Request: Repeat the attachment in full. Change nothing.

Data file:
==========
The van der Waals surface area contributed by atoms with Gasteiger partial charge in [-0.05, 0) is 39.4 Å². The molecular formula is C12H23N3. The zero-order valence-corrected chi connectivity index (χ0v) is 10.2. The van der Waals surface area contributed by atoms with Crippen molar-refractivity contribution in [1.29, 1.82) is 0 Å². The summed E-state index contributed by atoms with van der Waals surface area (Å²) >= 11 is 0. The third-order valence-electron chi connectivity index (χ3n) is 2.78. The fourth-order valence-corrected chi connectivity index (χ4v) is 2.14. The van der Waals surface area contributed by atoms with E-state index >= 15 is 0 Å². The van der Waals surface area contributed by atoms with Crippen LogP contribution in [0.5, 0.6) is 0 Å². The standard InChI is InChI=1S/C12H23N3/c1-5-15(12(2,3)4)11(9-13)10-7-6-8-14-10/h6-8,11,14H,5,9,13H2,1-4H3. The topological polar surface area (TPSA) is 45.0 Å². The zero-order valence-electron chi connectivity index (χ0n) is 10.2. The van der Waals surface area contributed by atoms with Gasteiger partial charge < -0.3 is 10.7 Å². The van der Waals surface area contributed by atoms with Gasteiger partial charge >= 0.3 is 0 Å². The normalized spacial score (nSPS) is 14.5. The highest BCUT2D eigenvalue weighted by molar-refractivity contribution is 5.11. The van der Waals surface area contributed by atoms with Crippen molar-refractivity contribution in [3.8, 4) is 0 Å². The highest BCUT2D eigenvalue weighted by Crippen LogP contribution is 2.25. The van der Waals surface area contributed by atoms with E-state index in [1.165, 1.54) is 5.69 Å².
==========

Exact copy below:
The van der Waals surface area contributed by atoms with Gasteiger partial charge in [-0.05, 0) is 39.4 Å². The molecular formula is C12H23N3. The zero-order valence-corrected chi connectivity index (χ0v) is 10.2. The van der Waals surface area contributed by atoms with Crippen molar-refractivity contribution in [1.29, 1.82) is 0 Å². The summed E-state index contributed by atoms with van der Waals surface area (Å²) >= 11 is 0. The third-order valence-electron chi connectivity index (χ3n) is 2.78. The fourth-order valence-corrected chi connectivity index (χ4v) is 2.14. The van der Waals surface area contributed by atoms with E-state index >= 15 is 0 Å². The van der Waals surface area contributed by atoms with Crippen LogP contribution in [0.5, 0.6) is 0 Å². The standard InChI is InChI=1S/C12H23N3/c1-5-15(12(2,3)4)11(9-13)10-7-6-8-14-10/h6-8,11,14H,5,9,13H2,1-4H3. The topological polar surface area (TPSA) is 45.0 Å². The zero-order valence-electron chi connectivity index (χ0n) is 10.2. The van der Waals surface area contributed by atoms with Gasteiger partial charge < -0.3 is 10.7 Å². The van der Waals surface area contributed by atoms with Gasteiger partial charge >= 0.3 is 0 Å². The normalized spacial score (nSPS) is 14.5. The highest BCUT2D eigenvalue weighted by molar-refractivity contribution is 5.11. The van der Waals surface area contributed by atoms with Crippen molar-refractivity contribution in [3.8, 4) is 0 Å². The highest BCUT2D eigenvalue weighted by Crippen LogP contribution is 2.25. The van der Waals surface area contributed by atoms with E-state index in [1.165, 1.54) is 5.69 Å².